Inside the art of life and death masks (Photos)

From ancient Greece to the American Confederacy, famous and powerful figures have been immortalized through plaster masks sculpted during a person's lifetime or immediately after their death.

WASHINGTON — From ancient Greece to the American Confederacy, famous and powerful figures have been immortalized through plaster masks sculpted during a person’s life or immediately after their death.

In some cases, these haunting images served as the foundations for grand monuments. In others, the masks were maintained by families or museums as a kind of souvenir when an important person died.

At the National Portrait Gallery, in Northwest D.C., the death masks of generals Ulysses S. Grant and Robert E. Lee sit side by side at the “One Life: Grant and Lee” exhibit, on display through May 31, 2015. The two generals, fierce rivals in life, now rival each other in death, thanks to the stark difference in their masks.

Lee appears serene and relaxed — before dying, he was in a coma for several weeks following a stroke. Grant, on the other hand, is clenching his face in apparent pain. The former president died from throat and mouth cancer.

“In the mid-19th century, particularly in Anglo-America, there is a fascination and even comfort with death,” says David Ward, senior historian at the National Portrait Gallery and curator of the “One Life” exhibit. “The whole process was a lot more public than it is now.”

Death and life masks were routinely taken as a way to honor prominent members of society. The practice dates back to ancient Greece and Egypt, when these masks were commissioned by powerful families and used as relics and remembrances or in rituals.

In the United States, masks became a popular way to better preserve the likeness of an important person. Molds were more accurate than paintings in the days before photography, Ward says.

“There was an element of posterity,” he says. “You have to remember — this is still a period of intense spiritualism. There is a sense of the spirit world, of leaving the body behind.”

Yet the practice started to shift away from masks, and not only because of the advent of cameras.

Protestantism “privatized” the mourning process, Ward says. Suddenly, it became unseemly to take the likeness of a person mere minutes after they died. But time was key to creating a truly accurate death mask. Artists could not wait too long after a person died because decomposition and decay would alter their facial features. It was paramount to capture their likeness and even create a lifelike sculpture for future use.

Lee’s mask was used as the basis for his memorial at Washington and Lee University. He commissioned the death mask during his life while he was president of the college. It is now part of a larger, full-body sculpture now on display in the school’s chapel.

But while death masks were common practice, Ward says Lee’s memorial stands out among the general’s contemporaries.

“Lee, much more so than Grant, is a mystical figure because he embodies the South. He’s seen as the perfect Southerner,” Ward says. “He’s not really implicated in slavery.”

His tomb recalls a more ancient practice of memorializing the dead.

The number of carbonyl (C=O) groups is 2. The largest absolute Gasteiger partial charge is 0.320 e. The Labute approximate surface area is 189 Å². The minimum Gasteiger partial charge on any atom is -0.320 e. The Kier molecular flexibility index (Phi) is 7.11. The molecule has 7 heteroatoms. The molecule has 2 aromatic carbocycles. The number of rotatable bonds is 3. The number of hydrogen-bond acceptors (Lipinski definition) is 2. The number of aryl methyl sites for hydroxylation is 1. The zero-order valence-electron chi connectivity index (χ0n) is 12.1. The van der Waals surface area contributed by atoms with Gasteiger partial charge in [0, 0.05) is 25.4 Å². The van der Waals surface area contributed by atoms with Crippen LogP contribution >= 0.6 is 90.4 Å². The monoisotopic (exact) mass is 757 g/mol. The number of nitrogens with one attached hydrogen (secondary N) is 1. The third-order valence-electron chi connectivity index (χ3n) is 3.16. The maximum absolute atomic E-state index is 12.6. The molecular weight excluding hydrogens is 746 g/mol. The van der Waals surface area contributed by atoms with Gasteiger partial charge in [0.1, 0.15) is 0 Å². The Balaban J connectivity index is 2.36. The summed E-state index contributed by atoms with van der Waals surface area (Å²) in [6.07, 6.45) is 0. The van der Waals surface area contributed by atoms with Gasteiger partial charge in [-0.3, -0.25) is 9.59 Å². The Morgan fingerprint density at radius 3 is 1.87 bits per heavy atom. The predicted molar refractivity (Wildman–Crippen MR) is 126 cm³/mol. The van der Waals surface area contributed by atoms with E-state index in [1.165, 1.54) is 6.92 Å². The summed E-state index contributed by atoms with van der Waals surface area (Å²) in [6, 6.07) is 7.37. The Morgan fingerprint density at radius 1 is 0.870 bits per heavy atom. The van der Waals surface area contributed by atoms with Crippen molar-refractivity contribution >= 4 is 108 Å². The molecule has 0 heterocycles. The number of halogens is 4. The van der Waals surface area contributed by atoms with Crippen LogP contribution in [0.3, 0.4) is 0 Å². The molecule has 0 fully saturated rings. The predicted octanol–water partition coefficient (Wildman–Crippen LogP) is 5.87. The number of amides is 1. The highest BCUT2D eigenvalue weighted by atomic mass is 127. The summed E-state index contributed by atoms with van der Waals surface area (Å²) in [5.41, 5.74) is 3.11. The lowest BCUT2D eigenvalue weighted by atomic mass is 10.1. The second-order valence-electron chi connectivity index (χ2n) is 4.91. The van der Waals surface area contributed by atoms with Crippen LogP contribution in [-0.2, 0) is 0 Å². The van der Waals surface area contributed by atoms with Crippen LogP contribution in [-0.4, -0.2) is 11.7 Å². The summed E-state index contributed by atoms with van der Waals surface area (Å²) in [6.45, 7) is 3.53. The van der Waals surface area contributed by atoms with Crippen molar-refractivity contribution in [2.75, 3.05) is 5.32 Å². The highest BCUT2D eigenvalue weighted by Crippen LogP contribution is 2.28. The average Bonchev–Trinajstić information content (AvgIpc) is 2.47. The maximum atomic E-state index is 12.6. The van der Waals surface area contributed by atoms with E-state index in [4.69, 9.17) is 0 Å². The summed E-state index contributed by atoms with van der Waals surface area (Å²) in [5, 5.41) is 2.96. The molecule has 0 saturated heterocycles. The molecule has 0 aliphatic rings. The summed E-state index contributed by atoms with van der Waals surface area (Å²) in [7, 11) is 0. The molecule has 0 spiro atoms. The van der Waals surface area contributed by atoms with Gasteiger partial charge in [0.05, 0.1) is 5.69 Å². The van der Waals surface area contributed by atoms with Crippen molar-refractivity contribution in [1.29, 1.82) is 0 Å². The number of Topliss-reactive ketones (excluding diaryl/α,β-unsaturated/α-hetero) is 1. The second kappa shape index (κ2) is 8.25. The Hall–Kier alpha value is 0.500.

“It looks like a crusader’s tomb, or the tomb of a French king,” Ward says. “It was incredibly detailed in a way no one was doing, and that’s because Lee was essentially a god to the South.”

But Grant’s legacy is much more murky, Ward says. His administration was rumored to be corrupt, and his Reconstruction efforts following the Civil War were largely unsuccessful. Even his death mask shows a kind of anguish absent from Lee’s.

Upstairs at the Abraham Lincoln exhibit, two of the former president’s life masks sit side by side. One was cast in 1860 by Leonard Wells Volk. A second mold was taken just five years later by Clark Mills. The difference is unsettling. Lincoln is weathered and wrinkled in the latter, while his face is mostly smooth in the former. The toll of his presidency is present.

“There was an intense interest in phrenology and the way the character comes through a person’s features,” says Dorothy Moss, curator of painting and sculpture at the National Portrait Gallery.

The process of mask-making was painstaking. Subjects had to sit uncomfortably for several hours with a heavy plaster over their face. Straws were inserted into the nostrils to allow for breathing; smiling and moving were discouraged.

Thomas Jefferson endured a near-death experience during his sitting, Ward says. The artist John Henri Isaac Browere, who captured the likeness of several prominent Americans in the 19th century, was distracted and left the plaster on too long. The elderly Jefferson, ever the gentleman, was too polite to tell Browere that he was having difficulty breathing. Jefferson’s daughters later accused Browere of trying to kill the president, Ward says.

“It was not particularly funny,” he adds.

President Washington, on the other hand, famously tried to make light of his sitting by cracking a smile when his wife walked in the room. That mask, like hundreds of others, didn’t survive through history.

But the practice did.

French-American painter and sculptor Marcel Duchamp created his own life mask, which is archived in the National Portrait Gallery.

And contemporary artist Karin Sander uses modern technology to cast her molds. Instead of using heavy plaster, she scans the human body and creates life-sized, three- dimensional images of her subjects.

“There’s something that the three-dimensionality captures that a photograph can never capture,” Moss says.

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